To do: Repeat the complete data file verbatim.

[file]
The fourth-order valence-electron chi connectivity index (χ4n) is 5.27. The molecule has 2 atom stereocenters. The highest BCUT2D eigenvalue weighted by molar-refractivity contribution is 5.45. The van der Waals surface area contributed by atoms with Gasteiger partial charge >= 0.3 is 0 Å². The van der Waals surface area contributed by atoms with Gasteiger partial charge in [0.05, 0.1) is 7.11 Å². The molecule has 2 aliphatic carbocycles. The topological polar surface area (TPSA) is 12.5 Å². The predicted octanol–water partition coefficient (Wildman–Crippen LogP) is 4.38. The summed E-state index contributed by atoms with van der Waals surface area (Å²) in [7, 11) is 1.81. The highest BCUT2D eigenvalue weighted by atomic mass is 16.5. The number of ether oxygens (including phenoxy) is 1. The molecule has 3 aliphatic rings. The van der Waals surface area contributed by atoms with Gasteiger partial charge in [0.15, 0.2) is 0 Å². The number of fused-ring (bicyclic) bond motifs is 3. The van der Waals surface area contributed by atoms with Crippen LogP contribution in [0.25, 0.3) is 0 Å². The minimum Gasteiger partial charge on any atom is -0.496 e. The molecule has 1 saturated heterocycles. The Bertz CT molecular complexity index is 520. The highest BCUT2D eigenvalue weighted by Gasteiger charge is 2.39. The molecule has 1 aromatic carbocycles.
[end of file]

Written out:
The fourth-order valence-electron chi connectivity index (χ4n) is 5.27. The molecule has 2 atom stereocenters. The highest BCUT2D eigenvalue weighted by molar-refractivity contribution is 5.45. The van der Waals surface area contributed by atoms with Gasteiger partial charge >= 0.3 is 0 Å². The van der Waals surface area contributed by atoms with Gasteiger partial charge in [0.05, 0.1) is 7.11 Å². The molecule has 2 aliphatic carbocycles. The topological polar surface area (TPSA) is 12.5 Å². The predicted octanol–water partition coefficient (Wildman–Crippen LogP) is 4.38. The summed E-state index contributed by atoms with van der Waals surface area (Å²) in [7, 11) is 1.81. The highest BCUT2D eigenvalue weighted by atomic mass is 16.5. The number of ether oxygens (including phenoxy) is 1. The molecule has 3 aliphatic rings. The van der Waals surface area contributed by atoms with Gasteiger partial charge in [0.15, 0.2) is 0 Å². The number of fused-ring (bicyclic) bond motifs is 3. The van der Waals surface area contributed by atoms with Crippen LogP contribution in [0.25, 0.3) is 0 Å². The minimum Gasteiger partial charge on any atom is -0.496 e. The molecule has 1 saturated heterocycles. The Bertz CT molecular complexity index is 520. The highest BCUT2D eigenvalue weighted by Gasteiger charge is 2.39. The molecule has 1 aromatic carbocycles.